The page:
92. Hall, L. A. ‘Teachers and content area reading: Attitudes, beliefs and change’ Teaching and Teacher Education, 21, 4, 2005, 403-414.

93. Rosenblatt, L. M. ‘Literature--SOS!’ Voices from the Middle, 12, 3, 2005, 34-38.

94. Paris, S. G. ‘Reinterpreting the development of reading skills’ Reading Research Quarterly, 40, 2, 2005, 184-202.

95. Klingner, J. K., & Edwards, P. A. ‘Cultural considerations with response to intervention models’ Reading Research Quarterly, 41, 1, 2006, 108-117.

96. Blachowicz, C. L., Fisher, P. J., Ogle, D., & Watts‐Taffe, S. ‘Vocabulary: Questions from the classroom’ Reading Research Quarterly, 41, 4, 2006, 524-539.

97. Blanton, W. E., Wood, K. D., & Taylor, D. B. (2007) ‘Rethinking middle school reading instruction: A basic literacy activity’ Reading Psychology, 28, 1, 2007, 75-95.

98. Pearson, P. D. ‘An endangered species act for literacy education’ Journal of Literacy Research, 39, 2, 2007, 145-162.

99. Risko, V. J., & Walker‐Dalhouse, D. ‘Tapping students' cultural funds of knowledge to address the achievement gap’ The Reading Teacher, 61, 1, 2007, 98-100.

100. Shanahan, T., & Shanahan, C. ‘Teaching disciplinary literacy to adolescents: Rethinking content-area literacy’ Harvard Educational Review, 78, 1, 2008, 40-59.

101. Flippo, R. F., Holland, D. D., McCarthy, M. T., & Swinning, E. A. ‘Asking the right questions: How to select an Informal Reading Inventory’ The Reading Teacher, 63, 1, 2009, 79-83.

102. Vaughn, S., Cirino, P. T., Wanzek, J., Wexler, J., Fletcher, J. M., Denton, C. D., Barth, A., Romain, M. & Francis, D. J. ‘Response to intervention for middle school students with reading difficulties: Effects of a primary and secondary intervention’ School Psychology Review, 39, 1, 2010, 3-21.

103. Harper, H., Bean, T. W., & Dunkerly, J. ‘Cosmopolitanism, globalization and the field of adolescent literacy’ Comparative and International Education, 39, 3, 2010, 1-13.

104. Nagy, W. E., & Hiebert, E. H. ‘Toward a theory of word selection’ in M. K. Kamil, P. D. Pearson, E. B. Moje, & P. P. Afflerbach (Eds.), Handbook of Reading Research, (Longman, 2011)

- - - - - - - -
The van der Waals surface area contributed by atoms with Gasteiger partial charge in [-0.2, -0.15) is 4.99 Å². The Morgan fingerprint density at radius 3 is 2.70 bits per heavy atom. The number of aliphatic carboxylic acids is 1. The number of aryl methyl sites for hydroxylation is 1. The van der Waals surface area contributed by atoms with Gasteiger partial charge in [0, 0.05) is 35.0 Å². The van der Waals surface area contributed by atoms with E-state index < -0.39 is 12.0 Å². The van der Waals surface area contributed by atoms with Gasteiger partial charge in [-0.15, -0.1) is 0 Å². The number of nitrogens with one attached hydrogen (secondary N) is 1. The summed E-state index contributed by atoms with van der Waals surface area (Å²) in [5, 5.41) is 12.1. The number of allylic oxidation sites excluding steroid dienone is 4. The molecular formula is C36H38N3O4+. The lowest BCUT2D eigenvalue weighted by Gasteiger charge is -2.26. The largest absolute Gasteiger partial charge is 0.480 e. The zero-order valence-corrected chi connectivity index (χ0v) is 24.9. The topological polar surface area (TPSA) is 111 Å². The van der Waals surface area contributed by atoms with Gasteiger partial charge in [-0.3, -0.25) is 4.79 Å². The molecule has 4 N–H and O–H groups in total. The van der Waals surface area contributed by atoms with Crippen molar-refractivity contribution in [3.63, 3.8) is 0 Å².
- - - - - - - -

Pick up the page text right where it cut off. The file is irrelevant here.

105. Pearson, P. D. ‘Point of view: Life in the radical middle’ in R. F. Flippo (Ed.), Reading Researchers in Search of Common Ground: The Expert Study revisited (Routledge, 2012)

106. Hinchman, K. A., & Moore, D. W. ‘Close reading: A cautionary interpretation’ Journal of Adolescent & Adult Literacy, 56, 6, 2013, 441-450.

107. Leu, D. J., Forzani, E., Rhoads, C., Maykel, C., Kennedy, C., & Timbrell, N. ‘The new literacies of online research and comprehension: Rethinking the reading achievement gap’ Reading Research Quarterly, 50, 1, 2014, 37-59.

108. Allington, R. L. (2014) ‘How reading volume affects both reading fluency and reading achievement’ International Electronic Journal of Elementary Education, 7, 1, 2014, 13-26

109. Reutzel, D. R., & Mohr, K. A. ‘50 years of Reading Research Quarterly (1965–2014): Looking back, moving forward’ Reading Research Quarterly, 50, 1, 2014, 13-35.

110. Lewis-Spector, J. ‘The larger purpose: Literacy instruction that prepares students to become productive, engaged citizens’ Reading Today, 32, 6, 2015, 6-7.

111. Cervetti, G. N., Hiebert, E. H., Pearson, P. D., & McClung, N. A. ‘Factors that influence the difficulty of science words’ Journal of Literacy Research, 47, 2, 2015, 1-33.

112. Cassidy, J., Grote-Garcia, S., & Ortlieb, E. ‘What’s hot in 2016: Recognizing new trends and celebrating 20 years of data’ Literacy Today, 33, 2, 2015, 12-16.

113. Gambrell, L. B. ‘Getting students hooked on the reading habit’ The Reading Teacher, 69, 3, 2015, 259-263.

114. Afflerbach, P. ‘Reading assessment: Looking ahead’ The Reading Teacher, 69, 4, 2016, 413-419.

About the Editor

Rona F. Flippo, Professor, University of Massachusetts Boston, USA, is author/editor of 18 previous books, with two more currently in progress, and over 100 articles and chapters. Dr. Flippo serves professional reading associations and the reading profession at- large on editorial and director boards. Most recently she has served an elected term on the Board of Directors of the International Literacy Association (formerly the International Reading Association), 2012-2015.

About the Series

Major Themes in Education

The collections in this series bring together the most significant and influential writings on the key themes within education systems worldwide. Edited by acknowledged leaders in the field, the volumes include essential readings from a wide range of sources. Complete with new introductions and thorough indices, each collection gives an historical overview of the development of the theme concerned and also provides students, teachers and researchers with an insight into current debates within the field.

Learn more…

Subject Categories

BISAC Subject Codes/Headings:
CGN004030
COMICS & GRAPHIC NOVELS / Fantasy
EDU000000
EDUCATION / General